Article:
Wednesday, September 9, 2009

Building Better Compost through Avoidance

There is never enough compost in the pile out back for all the garden beds that need it, so there is always a big temptation to take all the old garden foliage from plants that are no longer producing and put it in the compost. This would be a mistake.

Any plant that has merely died of “old age” can go in the compost, but plants that show signs of disease should not. The risk of spreading disease all through the garden is too great. To be safe, I never put tomato-family plants into the compost, even if they look healthy, just in case.

Remains of the squash-family plants from my garden also go to the landfill rather than the compost pile. These almost always have some kind of mildew. I know that the plants are going to get it again next year, no matter what I do, but I like to think that my keeping it out of the compost gives next year’s plants an extra week or two. Note, however, that there is no scientific basis for this thought.

Other plants that should stay out of the compost include grass clippings from any yard with an unknown history. I used to pick up bags of grass clippings from around the neighborhood to use in my compost, then one day I dumped out a bag of clippings and a jug of Roundup fell out onto the compost pile along with the grass. This made me think of all the other chemicals that are used on lawns.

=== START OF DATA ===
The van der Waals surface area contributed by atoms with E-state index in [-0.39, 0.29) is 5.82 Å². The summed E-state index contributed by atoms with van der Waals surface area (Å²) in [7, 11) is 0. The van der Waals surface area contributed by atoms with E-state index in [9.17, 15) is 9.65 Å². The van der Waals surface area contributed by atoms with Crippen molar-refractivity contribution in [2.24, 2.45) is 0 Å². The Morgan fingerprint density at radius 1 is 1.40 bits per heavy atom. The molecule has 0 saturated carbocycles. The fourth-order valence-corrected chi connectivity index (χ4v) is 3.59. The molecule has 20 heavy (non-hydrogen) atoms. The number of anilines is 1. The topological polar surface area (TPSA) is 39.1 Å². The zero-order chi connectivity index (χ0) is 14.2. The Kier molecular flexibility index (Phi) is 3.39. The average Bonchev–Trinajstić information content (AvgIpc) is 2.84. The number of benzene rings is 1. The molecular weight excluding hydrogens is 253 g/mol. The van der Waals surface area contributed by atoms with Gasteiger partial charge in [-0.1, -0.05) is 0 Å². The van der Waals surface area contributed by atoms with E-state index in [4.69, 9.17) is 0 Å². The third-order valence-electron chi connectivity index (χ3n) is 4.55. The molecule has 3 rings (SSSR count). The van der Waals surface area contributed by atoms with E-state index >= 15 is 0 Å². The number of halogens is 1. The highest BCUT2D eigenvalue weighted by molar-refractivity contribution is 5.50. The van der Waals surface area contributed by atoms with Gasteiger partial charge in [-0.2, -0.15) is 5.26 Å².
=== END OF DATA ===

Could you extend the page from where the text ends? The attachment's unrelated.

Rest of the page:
I know that grass clippings are a great source of nitrogen for a compost pile, but they could also be a source of pesticides and herbicides that are not approved for use on food gardens. A very brave gardener, or a determined one, might knock on the door of a house and ask what products are used on the lawn. This could be socially awkward, a bit like asking a date about his or her disease history, but it could similarly help to preserve a gardener’s own health.

2 comments:

  1. One positive that has come out of this recession is that our landlord has stopped his four times a year spraying of all grassed areas. Before that, I would watch for the spray company to start making their rounds and I'd get out there and wave them away, telling them not to spray anywhere near my raised beds. Still it took several mowings after the spraying stopped before I started adding the clipping to our compost.

    Added bonus, I have birds and butterflies visiting our yard now that I didn't before.

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  2. I'm glad to know that a Supermom is so vigilant in protecting her family's health!

    It is also good to hear that the local ecology has started to recover so quickly.

    Thanks for letting us know!

    -Amy

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